California May Give Out $800 Billion In “Reparations”

( Economic analysts estimate that California’s proposed reparations plan could cost the state more than $800 billion, more than 2.5 times the state’s $300 billion annual budget, the Associated Press reported.

What’s more, the $800 billion reflects the cost of compensating black Californians for housing discrimination, over-policing, and other supposedly systemically racist policies. But that $800 billion doesn’t include the proposed $1 million payments to every older black resident struggling with health disparities or the cost to those whose properties or businesses were devalued by the government.

On Wednesday, the California reparations task force met to discuss the final budget before it adopts the final version of its reparations proposal to send to the California legislature.

The current proposal was calculated by a team of consultants created in 2020 by Governor Gavin Newsom consisting of five economic and policy experts.

However, black residents may not receive anything from California taxpayers unless the legislature and Governor Newsom approve the proposal. And if reparations are approved, the amount will ultimately be up to them.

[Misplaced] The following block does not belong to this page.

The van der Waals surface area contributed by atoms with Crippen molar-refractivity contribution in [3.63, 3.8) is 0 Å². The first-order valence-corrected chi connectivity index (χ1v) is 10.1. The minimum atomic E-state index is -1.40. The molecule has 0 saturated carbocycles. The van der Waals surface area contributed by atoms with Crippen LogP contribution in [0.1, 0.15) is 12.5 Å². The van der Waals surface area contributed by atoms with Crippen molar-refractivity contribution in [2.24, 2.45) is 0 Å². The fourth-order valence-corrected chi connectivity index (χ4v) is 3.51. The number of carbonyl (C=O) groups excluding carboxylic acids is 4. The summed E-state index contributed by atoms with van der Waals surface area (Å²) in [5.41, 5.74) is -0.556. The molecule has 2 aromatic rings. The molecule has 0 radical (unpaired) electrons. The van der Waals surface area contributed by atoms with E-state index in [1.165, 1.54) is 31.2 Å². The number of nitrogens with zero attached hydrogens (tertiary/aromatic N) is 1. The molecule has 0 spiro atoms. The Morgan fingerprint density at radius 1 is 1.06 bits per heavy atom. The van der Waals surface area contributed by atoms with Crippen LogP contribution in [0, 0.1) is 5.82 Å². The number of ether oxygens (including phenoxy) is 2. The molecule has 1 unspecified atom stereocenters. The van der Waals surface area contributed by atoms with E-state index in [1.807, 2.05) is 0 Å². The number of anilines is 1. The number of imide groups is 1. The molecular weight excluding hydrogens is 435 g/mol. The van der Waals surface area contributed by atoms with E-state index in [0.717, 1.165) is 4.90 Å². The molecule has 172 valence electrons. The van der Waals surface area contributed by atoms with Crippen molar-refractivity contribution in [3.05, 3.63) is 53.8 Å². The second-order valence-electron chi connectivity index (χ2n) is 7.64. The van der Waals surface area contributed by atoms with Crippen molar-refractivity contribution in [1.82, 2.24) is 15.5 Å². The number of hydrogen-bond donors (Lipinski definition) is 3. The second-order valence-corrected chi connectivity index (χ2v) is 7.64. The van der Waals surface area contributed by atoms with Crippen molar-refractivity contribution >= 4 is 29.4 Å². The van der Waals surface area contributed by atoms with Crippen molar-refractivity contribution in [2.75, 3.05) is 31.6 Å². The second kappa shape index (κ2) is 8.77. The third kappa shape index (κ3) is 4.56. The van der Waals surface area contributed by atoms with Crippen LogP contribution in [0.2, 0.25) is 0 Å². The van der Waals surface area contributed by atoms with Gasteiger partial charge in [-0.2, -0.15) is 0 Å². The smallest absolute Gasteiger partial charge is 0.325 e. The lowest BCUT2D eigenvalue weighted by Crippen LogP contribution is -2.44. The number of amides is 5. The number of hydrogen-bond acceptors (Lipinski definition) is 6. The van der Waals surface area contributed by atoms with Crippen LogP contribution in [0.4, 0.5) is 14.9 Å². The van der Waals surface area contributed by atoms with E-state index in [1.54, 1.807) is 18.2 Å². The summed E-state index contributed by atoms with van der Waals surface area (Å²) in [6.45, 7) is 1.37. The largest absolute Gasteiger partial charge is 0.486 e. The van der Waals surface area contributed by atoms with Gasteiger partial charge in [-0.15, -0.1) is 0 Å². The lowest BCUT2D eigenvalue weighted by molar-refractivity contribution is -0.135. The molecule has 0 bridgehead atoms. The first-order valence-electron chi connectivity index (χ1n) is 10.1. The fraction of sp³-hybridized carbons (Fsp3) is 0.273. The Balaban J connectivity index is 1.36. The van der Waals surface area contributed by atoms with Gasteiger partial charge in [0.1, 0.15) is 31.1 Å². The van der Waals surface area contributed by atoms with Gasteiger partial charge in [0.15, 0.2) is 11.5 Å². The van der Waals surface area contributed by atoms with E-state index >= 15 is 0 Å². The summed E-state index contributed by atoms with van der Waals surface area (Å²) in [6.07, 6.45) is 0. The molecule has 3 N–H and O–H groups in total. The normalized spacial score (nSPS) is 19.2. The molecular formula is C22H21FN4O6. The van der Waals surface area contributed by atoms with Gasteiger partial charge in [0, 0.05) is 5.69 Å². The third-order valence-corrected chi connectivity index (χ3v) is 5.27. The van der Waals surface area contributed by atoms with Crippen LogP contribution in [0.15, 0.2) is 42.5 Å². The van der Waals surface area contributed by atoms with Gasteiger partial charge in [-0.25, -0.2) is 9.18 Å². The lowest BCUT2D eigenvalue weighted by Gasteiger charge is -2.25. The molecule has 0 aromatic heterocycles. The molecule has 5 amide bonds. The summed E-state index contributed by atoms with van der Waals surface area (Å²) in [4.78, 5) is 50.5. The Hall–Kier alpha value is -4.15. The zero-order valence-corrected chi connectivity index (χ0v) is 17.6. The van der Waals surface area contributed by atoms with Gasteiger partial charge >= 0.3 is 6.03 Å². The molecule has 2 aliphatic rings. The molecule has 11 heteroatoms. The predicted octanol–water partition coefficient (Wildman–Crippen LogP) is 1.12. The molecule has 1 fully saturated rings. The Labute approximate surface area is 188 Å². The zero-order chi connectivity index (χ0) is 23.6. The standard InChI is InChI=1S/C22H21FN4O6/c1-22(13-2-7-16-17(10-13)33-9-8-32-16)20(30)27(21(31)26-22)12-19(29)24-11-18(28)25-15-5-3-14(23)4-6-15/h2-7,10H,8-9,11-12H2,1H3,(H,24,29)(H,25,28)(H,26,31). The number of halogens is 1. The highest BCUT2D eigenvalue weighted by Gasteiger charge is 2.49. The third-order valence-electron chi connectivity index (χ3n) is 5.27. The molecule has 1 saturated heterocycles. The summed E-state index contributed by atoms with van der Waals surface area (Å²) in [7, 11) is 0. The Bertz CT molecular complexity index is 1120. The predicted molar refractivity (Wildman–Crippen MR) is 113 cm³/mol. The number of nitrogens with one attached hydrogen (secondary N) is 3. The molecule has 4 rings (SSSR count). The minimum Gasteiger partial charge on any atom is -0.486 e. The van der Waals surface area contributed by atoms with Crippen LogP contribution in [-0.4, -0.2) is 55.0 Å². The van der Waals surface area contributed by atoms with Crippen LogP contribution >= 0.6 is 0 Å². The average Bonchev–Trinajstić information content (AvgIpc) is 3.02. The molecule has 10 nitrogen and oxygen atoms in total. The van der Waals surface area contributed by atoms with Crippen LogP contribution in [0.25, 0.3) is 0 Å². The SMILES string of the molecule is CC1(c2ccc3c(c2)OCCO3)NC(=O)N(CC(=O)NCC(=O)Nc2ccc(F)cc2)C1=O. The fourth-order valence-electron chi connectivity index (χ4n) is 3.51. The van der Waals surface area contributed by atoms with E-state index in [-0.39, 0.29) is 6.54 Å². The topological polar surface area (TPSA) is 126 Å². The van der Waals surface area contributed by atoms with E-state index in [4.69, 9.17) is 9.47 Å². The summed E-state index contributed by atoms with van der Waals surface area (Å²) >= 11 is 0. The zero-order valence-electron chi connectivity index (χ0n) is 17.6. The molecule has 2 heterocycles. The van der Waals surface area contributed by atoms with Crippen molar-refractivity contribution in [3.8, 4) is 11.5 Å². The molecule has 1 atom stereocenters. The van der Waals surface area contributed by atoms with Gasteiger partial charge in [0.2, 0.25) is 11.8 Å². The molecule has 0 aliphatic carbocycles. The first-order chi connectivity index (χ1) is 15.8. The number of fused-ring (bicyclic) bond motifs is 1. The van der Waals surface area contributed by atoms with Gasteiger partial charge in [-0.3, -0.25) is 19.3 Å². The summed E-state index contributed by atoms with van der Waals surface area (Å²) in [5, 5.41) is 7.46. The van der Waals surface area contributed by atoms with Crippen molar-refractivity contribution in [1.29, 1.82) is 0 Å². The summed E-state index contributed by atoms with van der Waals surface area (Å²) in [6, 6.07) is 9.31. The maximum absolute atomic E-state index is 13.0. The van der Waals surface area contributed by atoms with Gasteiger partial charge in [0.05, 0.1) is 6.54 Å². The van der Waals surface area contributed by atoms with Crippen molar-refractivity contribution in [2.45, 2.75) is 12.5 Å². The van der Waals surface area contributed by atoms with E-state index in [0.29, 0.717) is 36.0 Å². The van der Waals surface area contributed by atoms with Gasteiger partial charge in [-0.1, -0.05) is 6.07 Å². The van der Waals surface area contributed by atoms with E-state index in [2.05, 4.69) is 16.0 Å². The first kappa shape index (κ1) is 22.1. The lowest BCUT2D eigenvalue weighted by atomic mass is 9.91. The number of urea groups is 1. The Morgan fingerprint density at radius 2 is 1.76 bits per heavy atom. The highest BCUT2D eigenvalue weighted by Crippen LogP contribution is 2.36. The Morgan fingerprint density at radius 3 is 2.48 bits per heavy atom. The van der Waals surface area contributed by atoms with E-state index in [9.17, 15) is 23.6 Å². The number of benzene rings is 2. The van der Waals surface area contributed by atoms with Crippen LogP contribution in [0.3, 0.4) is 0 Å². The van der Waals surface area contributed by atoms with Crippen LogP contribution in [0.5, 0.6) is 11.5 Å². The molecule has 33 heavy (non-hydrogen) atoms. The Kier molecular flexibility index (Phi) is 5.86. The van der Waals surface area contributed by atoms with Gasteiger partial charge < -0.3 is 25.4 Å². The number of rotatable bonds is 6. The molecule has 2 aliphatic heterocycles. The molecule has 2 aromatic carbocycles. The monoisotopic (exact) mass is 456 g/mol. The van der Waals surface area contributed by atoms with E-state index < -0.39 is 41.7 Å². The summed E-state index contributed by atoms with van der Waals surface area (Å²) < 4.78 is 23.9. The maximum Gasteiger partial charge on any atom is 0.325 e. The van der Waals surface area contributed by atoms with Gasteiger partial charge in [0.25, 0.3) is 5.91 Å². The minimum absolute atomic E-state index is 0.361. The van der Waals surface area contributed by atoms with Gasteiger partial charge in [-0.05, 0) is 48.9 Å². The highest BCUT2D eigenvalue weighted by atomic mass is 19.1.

Task force chair Kamilah Moore told the Associated Press on Wednesday that it would be up to the legislature to determine the amount of the reparations based on what the team of consultants recommends.

Moore explained that the task force was responsible for creating “a methodology” for calculating the “various forms of compensation” corresponding with the panel’s findings.

The $800 billion estimated price tag includes $246 billion to compensate blacks whose neighborhoods faced aggressive policing during the “war on drugs” from 1970 to 2020. That breaks down to an estimated $125,000 for each person who qualifies, the consultants determined.

Compensation for redlining in housing mortgages is estimated to cost another $569 billion, according to the consultants. That would break down to approximately $223,000 per eligible black resident from 1933 to 1977, assuming all $2.5 million California blacks are eligible.